It suddenly seems clear to me that plans for in-person instruction this year are wishful thinking at best and a distraction at worst.
A viable plan for in-person school would require (a) re-imagining how schools operate and (b) additional funding for implementation. The district probably can’t pull off the first on its own and the second is definitely outside its control. In a better world, leadership at the state and federal levels would contribute ideas and funding. In such a world, we might even contain COVID-19 to the point that kids and teachers can return to school without imaginative plans.
But based on the last few months and where things stand now, I bet kids won’t set foot in Ann Arbor Public Schools classrooms this entire school year. Anyone want to wager I’m wrong?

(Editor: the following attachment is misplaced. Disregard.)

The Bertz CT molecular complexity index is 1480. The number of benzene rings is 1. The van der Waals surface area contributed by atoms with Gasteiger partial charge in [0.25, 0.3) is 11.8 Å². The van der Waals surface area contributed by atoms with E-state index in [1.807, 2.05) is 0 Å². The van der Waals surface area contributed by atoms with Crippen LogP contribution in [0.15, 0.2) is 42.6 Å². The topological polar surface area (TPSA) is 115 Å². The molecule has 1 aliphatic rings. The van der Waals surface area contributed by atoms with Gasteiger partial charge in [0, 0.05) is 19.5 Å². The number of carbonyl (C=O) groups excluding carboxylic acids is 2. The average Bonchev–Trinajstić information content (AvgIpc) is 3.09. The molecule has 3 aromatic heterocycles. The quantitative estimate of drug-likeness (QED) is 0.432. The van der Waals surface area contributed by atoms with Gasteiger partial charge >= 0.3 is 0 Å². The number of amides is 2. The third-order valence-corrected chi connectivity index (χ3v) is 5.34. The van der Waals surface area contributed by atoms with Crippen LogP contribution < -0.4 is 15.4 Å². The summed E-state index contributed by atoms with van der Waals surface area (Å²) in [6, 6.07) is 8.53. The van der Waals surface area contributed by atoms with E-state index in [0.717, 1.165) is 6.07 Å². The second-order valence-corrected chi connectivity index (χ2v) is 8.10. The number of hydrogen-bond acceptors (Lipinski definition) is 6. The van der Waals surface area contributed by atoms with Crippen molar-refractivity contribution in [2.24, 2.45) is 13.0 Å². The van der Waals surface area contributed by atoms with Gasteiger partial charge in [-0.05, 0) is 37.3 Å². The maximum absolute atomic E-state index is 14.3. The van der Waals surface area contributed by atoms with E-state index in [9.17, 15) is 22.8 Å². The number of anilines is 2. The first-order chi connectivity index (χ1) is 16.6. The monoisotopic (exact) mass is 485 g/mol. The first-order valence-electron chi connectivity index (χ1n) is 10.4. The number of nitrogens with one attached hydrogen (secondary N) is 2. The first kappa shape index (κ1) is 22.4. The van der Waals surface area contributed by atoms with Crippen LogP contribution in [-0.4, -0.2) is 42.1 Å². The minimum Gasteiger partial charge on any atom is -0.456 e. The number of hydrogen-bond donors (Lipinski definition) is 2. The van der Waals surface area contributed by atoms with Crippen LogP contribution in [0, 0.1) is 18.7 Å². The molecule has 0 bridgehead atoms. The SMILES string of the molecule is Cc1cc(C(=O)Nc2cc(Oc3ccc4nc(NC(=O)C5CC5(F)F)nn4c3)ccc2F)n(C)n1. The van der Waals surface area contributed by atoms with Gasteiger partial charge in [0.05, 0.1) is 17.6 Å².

Here’s hoping I can return to this post in coming months and laugh at how foolishly pessimistic I was. But in the meantime, I’ll plan for the worst.
The Michigan Department of Transportation (MDOT) is considering possible improvements to I-94, south of Ann Arbor. The timing is lucky: they were still in the study phase when the impact of COVID-19 emerged and there’s time to hit the pause button. For fiscal and environmental reasons, and to meet its stated goals, the state should indefinitely halt any investments in this stretch of highway.
This project would add capacity to the stretch between Ann Arbor-Saline Road and US-23 pictured here:
MDOT’s objectives for this stretch include accommodating an increased volume of traffic. They seek to “reduce recurring peak period congestion along the corridor and improve travel time reliability” as well as “provide reasonable capacity to address existing and 20-year forecasted 2045 traffic demand along the corridor.”
The COVID-19 pandemic has upended the case for spending millions to improve traffic flow on this stretch. We can no longer afford this project, but luckily, we also no longer need it.